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  • Translator: Joseph Geni Reviewer: Morton Bast

  • The Kraken, a beast so terrifying

  • it was said to devour men and ships and whales,

  • and so enormous it could be mistaken for an island.

  • In assessing the merits of such tales,

  • it's probably wise to keep in mind that old sailor's saw

  • that the only difference between a fairytale and a sea story

  • is a fairytale begins, "Once upon a time,"

  • and a sea story begins, "This ain't no shit." (Laughter)

  • Every fish that gets away

  • grows with every telling of the tale.

  • Nevertheless, there are giants in the ocean,

  • and we now have video proof,

  • as those of you that saw the Discovery Channel documentary are no doubt aware.

  • I was one of the three scientists on this expedition

  • that took place last summer off Japan.

  • I'm the short one.

  • The other two are Dr. Tsunemi Kubodera and Dr. Steve O'Shea.

  • I owe my participation in this now-historic event

  • to TED.

  • In 2010, there was a TED event called Mission Blue

  • held aboard the Lindblad Explorer in the Galapagos

  • as part of the fulfillment of Sylvia Earle's TED wish.

  • I spoke about a new way of exploring the ocean,

  • one that focuses on attracting animals instead of scaring them away.

  • Mike deGruy was also invited,

  • and he spoke with great passion about his love of the ocean,

  • and he also talked to me about applying my approach

  • to something he's been involved with for a very long time,

  • which is the hunt for the giant squid.

  • It was Mike that got me invited to the squid summit,

  • a gathering of squid experts at the Discovery Channel

  • that summer during Shark Week. (Laughter)

  • I gave a talk on unobtrusive viewing

  • and optical luring of deep sea squid

  • in which I emphasized the importance

  • of using quiet, unobtrusive platforms for exploration.

  • This came out of hundreds of dives I have made,

  • farting around in the dark

  • using these platforms,

  • and my impression that I saw more animals

  • working from the submersible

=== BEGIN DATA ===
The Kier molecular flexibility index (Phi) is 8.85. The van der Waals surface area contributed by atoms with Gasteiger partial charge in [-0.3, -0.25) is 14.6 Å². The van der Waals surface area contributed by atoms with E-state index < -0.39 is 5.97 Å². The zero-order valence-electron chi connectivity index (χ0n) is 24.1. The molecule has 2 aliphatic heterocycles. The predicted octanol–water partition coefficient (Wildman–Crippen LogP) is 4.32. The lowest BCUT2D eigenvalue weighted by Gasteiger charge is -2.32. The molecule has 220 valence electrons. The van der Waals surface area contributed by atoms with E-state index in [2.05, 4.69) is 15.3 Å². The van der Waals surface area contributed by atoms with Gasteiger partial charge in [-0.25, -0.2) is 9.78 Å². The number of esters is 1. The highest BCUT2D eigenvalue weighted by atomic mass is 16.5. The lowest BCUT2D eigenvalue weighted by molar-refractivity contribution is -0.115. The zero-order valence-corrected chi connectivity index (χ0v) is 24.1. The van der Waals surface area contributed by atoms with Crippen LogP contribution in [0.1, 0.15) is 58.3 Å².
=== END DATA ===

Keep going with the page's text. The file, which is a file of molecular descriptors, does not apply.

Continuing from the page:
• than I did with either of the remote-operated vehicles.

  • But that could just be because the submersible has a wider field of view.

  • But I also felt like I saw more animals

  • working with the Tiburon than the Ventana,

  • two vehicles with the same field of view

  • but different propulsion systems.

  • So my suspicion was that it might have something to do with the amount of noise they make.

  • So I set up a hydrophone on the bottom of the ocean,

  • and I had each of these fly by at the same speed and distance

  • and recorded the sound they made.

  • The Johnson Sea-Link -- (whirring noise) --

  • which you can probably just barely hear here,

  • uses electric thrusters -- very, very quiet.

  • The Tiburon also uses electric powered thrusters.

  • It's also pretty quiet, but a bit noisier. (Louder whirring noise)

  • But most deep-diving ROVs these days use hydraulics

  • and they sound like the Ventana. (Loud beeping noise)

  • I think that's got to be scaring a lot of animals away.

  • So for the deep sea squid hunt,

  • I proposed using an optical lure

  • attached to a camera platform

  • with no thrusters, no motors,

  • just a battery-powered camera,

  • and the only illumination coming from red light

  • that's invisible to most deep-sea animals

  • that are adapted to see primarily blue.

  • That's visible to our eye,

  • but it's the equivalent of infrared in the deep sea.

  • So this camera platform, which we called the Medusa,

  • could just be thrown off the back of the ship,

  • attached to a float at the surface with over 2,000 feet of line,

  • it would just float around passively carried by the currents,

  • and the only light visible to the animals in the deep

  • would be the blue light of the optical lure,

  • which we called the electronic jellyfish, or e-jelly,

  • because it was designed to imitate

  • the bioluminescent display

  • of the common deep sea jellyfish Atolla.